Free and open to the public
The events surrounding the building and completion of the Transcontinental Railroad are woven in the history and lore of the American West. Over the course of six weeks, the Stanford Historical Society will present a series of films, each introduced by historians, film scholars, and researchers, that will attempt to put these historical events in perspective. A discussion will follow each screening.
About the films:
The Railroad (1868) segment of How the West was Won (1963); Hell on Wheels (2013) 42 minutes; Charlie Brown, this is America: The Transcontinental Railroad (1988) 24 minutes
Directed by George Marshall (Destry Rides Again), the Railroad segment of How the West was Won centers on a disillusioned Army officer who tries to protect the construction of the railroad and its tyrannical boss who violates a treaty with Arapahos by building train tracks on their land. This segment of the sprawling movie epic often wins accolades for making the best use of Cinerama’s (a trademarked widescreen process that originally projected images simultaneously from three synchronized 35 mm projectors) visual strengths.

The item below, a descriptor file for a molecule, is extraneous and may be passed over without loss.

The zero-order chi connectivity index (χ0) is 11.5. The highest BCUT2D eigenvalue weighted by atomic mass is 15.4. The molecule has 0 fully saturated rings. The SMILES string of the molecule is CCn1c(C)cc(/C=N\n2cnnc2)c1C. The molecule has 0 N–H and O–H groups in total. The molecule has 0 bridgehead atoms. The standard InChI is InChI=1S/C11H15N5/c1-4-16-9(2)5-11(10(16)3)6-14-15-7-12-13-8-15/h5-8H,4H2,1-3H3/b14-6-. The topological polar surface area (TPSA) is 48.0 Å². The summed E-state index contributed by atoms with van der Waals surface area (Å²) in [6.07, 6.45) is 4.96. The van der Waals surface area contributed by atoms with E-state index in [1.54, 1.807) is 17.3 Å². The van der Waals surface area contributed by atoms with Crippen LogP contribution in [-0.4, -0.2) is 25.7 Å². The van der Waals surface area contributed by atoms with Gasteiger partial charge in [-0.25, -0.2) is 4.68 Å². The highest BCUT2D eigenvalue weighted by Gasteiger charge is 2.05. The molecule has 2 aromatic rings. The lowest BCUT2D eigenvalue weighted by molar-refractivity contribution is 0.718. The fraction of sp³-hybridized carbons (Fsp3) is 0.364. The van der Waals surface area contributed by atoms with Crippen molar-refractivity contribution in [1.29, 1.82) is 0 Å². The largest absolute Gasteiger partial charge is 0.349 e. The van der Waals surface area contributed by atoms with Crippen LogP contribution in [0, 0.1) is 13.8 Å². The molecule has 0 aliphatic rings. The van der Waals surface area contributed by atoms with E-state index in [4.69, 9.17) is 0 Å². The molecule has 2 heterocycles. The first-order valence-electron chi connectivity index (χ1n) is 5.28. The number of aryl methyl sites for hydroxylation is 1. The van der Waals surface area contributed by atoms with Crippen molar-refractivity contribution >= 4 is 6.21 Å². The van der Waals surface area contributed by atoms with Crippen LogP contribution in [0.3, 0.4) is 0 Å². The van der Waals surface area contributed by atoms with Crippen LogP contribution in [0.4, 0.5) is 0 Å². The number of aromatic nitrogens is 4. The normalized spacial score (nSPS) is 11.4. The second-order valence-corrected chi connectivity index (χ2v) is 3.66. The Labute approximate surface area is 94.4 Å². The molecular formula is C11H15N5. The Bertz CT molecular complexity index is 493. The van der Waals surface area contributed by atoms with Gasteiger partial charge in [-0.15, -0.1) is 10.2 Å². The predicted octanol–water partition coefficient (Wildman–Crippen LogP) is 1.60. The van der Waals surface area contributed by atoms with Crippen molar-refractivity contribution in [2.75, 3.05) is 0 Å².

The term “Hell on Wheels” derives from the numerous mobile towns that proliferated along the transcontinental railroad line. The towns followed the construction of the rail line and offered workers everything from dentistry to hardware supplies to saloons and prostitutes. It is in one such town that the fictionalized meeting of Gen. Ulysses Grant, the soon-to-be U.S. President, and Union Pacific executive Thomas Durant occurs. The meeting is about a shady deal between the Crédit Mobilier of America construction company and the U.S. government. The real Crédit Mobilier scandal led to the downfall of 15 powerful Washington politicians, including the Vice-President, the Treasury Secretary and the Speaker of the House.
Disclaimer: There is no way to get around it. Some portrayals of immigrants, native people, women and people of color in this film represent stereotyping and are downright offensive. They may make some viewers uncomfortable; we apologize, that is not our intention. These characterizations, viewed through the historical prism of the time the films were made can provide a window into how prejudices are created and often reinforced through popular culture. As part of our film series, we hope that these images will spark conversation and positive dialog, while providing a variety of perspectives about how, over a century of filmmaking, history has sometimes been misrepresented.
Charlie Brown’s earnest and culturally inclusive recitation of the story surrounding the railroad construction of the Transcontinental Railroad. The entire Peanuts crew is here and the episode ends when the gang witnesses the completion of the railroad in Promontory, Utah in 1869.